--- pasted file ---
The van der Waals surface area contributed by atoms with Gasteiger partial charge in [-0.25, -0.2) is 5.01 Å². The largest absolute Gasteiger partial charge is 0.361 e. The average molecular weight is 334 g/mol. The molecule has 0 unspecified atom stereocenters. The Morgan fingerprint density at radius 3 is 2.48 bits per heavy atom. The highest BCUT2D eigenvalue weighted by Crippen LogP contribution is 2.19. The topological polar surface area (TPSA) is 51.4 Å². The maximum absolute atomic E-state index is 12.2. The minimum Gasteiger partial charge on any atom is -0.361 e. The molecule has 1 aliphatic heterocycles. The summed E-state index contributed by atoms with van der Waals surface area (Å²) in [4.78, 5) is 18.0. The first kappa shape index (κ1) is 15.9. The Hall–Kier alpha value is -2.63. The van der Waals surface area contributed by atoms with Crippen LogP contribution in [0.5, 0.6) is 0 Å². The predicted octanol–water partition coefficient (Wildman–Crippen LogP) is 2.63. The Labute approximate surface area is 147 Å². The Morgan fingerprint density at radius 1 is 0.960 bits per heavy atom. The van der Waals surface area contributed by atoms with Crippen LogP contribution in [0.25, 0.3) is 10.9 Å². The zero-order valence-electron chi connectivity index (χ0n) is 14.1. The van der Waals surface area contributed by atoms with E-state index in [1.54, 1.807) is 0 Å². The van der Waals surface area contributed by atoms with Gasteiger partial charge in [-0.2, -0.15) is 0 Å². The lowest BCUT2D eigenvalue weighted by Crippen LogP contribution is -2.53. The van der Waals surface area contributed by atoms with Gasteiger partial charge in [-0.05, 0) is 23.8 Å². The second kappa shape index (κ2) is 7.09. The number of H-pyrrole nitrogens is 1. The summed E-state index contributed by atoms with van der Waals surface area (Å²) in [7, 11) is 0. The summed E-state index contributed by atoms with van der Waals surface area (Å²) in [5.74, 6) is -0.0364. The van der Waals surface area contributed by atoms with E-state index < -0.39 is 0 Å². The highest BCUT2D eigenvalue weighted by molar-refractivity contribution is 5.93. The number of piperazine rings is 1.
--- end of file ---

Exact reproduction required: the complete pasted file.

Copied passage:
The van der Waals surface area contributed by atoms with Gasteiger partial charge in [-0.25, -0.2) is 5.01 Å². The largest absolute Gasteiger partial charge is 0.361 e. The average molecular weight is 334 g/mol. The molecule has 0 unspecified atom stereocenters. The Morgan fingerprint density at radius 3 is 2.48 bits per heavy atom. The highest BCUT2D eigenvalue weighted by Crippen LogP contribution is 2.19. The topological polar surface area (TPSA) is 51.4 Å². The maximum absolute atomic E-state index is 12.2. The minimum Gasteiger partial charge on any atom is -0.361 e. The molecule has 1 aliphatic heterocycles. The summed E-state index contributed by atoms with van der Waals surface area (Å²) in [4.78, 5) is 18.0. The first kappa shape index (κ1) is 15.9. The Hall–Kier alpha value is -2.63. The van der Waals surface area contributed by atoms with Crippen LogP contribution in [0.5, 0.6) is 0 Å². The predicted octanol–water partition coefficient (Wildman–Crippen LogP) is 2.63. The Labute approximate surface area is 147 Å². The Morgan fingerprint density at radius 1 is 0.960 bits per heavy atom. The van der Waals surface area contributed by atoms with Crippen LogP contribution in [0.25, 0.3) is 10.9 Å². The zero-order valence-electron chi connectivity index (χ0n) is 14.1. The van der Waals surface area contributed by atoms with E-state index in [1.54, 1.807) is 0 Å². The van der Waals surface area contributed by atoms with Gasteiger partial charge in [-0.2, -0.15) is 0 Å². The lowest BCUT2D eigenvalue weighted by Crippen LogP contribution is -2.53. The van der Waals surface area contributed by atoms with Gasteiger partial charge in [-0.05, 0) is 23.8 Å². The second kappa shape index (κ2) is 7.09. The number of H-pyrrole nitrogens is 1. The summed E-state index contributed by atoms with van der Waals surface area (Å²) in [7, 11) is 0. The summed E-state index contributed by atoms with van der Waals surface area (Å²) in [5.74, 6) is -0.0364. The van der Waals surface area contributed by atoms with E-state index < -0.39 is 0 Å². The highest BCUT2D eigenvalue weighted by molar-refractivity contribution is 5.93. The number of piperazine rings is 1.